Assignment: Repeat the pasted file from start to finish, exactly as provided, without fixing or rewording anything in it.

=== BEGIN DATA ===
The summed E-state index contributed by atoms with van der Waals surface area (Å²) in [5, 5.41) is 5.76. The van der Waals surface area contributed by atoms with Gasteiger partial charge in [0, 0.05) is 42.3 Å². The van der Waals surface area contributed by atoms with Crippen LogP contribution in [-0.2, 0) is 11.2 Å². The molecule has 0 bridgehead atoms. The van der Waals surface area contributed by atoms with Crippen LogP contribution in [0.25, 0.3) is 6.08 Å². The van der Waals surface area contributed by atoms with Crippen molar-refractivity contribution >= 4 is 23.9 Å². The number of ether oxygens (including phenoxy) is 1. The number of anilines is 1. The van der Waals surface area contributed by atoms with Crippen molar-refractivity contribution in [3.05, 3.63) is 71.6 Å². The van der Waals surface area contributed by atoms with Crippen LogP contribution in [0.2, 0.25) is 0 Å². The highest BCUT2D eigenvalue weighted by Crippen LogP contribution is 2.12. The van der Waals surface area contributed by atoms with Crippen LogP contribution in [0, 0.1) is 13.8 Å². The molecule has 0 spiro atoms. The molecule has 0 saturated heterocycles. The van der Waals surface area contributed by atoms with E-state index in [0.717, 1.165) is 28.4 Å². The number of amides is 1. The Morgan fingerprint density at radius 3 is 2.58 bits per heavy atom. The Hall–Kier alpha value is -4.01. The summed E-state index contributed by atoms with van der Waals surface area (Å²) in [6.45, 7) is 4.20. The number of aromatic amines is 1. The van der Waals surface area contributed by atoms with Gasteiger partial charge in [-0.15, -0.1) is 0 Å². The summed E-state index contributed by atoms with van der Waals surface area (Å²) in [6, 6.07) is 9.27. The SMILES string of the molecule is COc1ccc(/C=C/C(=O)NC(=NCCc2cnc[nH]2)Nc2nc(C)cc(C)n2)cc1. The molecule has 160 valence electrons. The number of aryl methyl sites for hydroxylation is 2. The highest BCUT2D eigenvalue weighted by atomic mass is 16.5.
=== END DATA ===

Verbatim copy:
The summed E-state index contributed by atoms with van der Waals surface area (Å²) in [5, 5.41) is 5.76. The van der Waals surface area contributed by atoms with Gasteiger partial charge in [0, 0.05) is 42.3 Å². The van der Waals surface area contributed by atoms with Crippen LogP contribution in [-0.2, 0) is 11.2 Å². The molecule has 0 bridgehead atoms. The van der Waals surface area contributed by atoms with Crippen LogP contribution in [0.25, 0.3) is 6.08 Å². The van der Waals surface area contributed by atoms with Crippen molar-refractivity contribution >= 4 is 23.9 Å². The number of ether oxygens (including phenoxy) is 1. The number of anilines is 1. The van der Waals surface area contributed by atoms with Crippen molar-refractivity contribution in [3.05, 3.63) is 71.6 Å². The van der Waals surface area contributed by atoms with Crippen LogP contribution in [0.2, 0.25) is 0 Å². The highest BCUT2D eigenvalue weighted by Crippen LogP contribution is 2.12. The van der Waals surface area contributed by atoms with Crippen LogP contribution in [0, 0.1) is 13.8 Å². The molecule has 0 spiro atoms. The molecule has 0 saturated heterocycles. The van der Waals surface area contributed by atoms with E-state index in [0.717, 1.165) is 28.4 Å². The number of amides is 1. The Morgan fingerprint density at radius 3 is 2.58 bits per heavy atom. The Hall–Kier alpha value is -4.01. The summed E-state index contributed by atoms with van der Waals surface area (Å²) in [6.45, 7) is 4.20. The number of aromatic amines is 1. The van der Waals surface area contributed by atoms with Gasteiger partial charge in [-0.15, -0.1) is 0 Å². The summed E-state index contributed by atoms with van der Waals surface area (Å²) in [6, 6.07) is 9.27. The SMILES string of the molecule is COc1ccc(/C=C/C(=O)NC(=NCCc2cnc[nH]2)Nc2nc(C)cc(C)n2)cc1. The molecule has 160 valence electrons. The number of aryl methyl sites for hydroxylation is 2. The highest BCUT2D eigenvalue weighted by atomic mass is 16.5.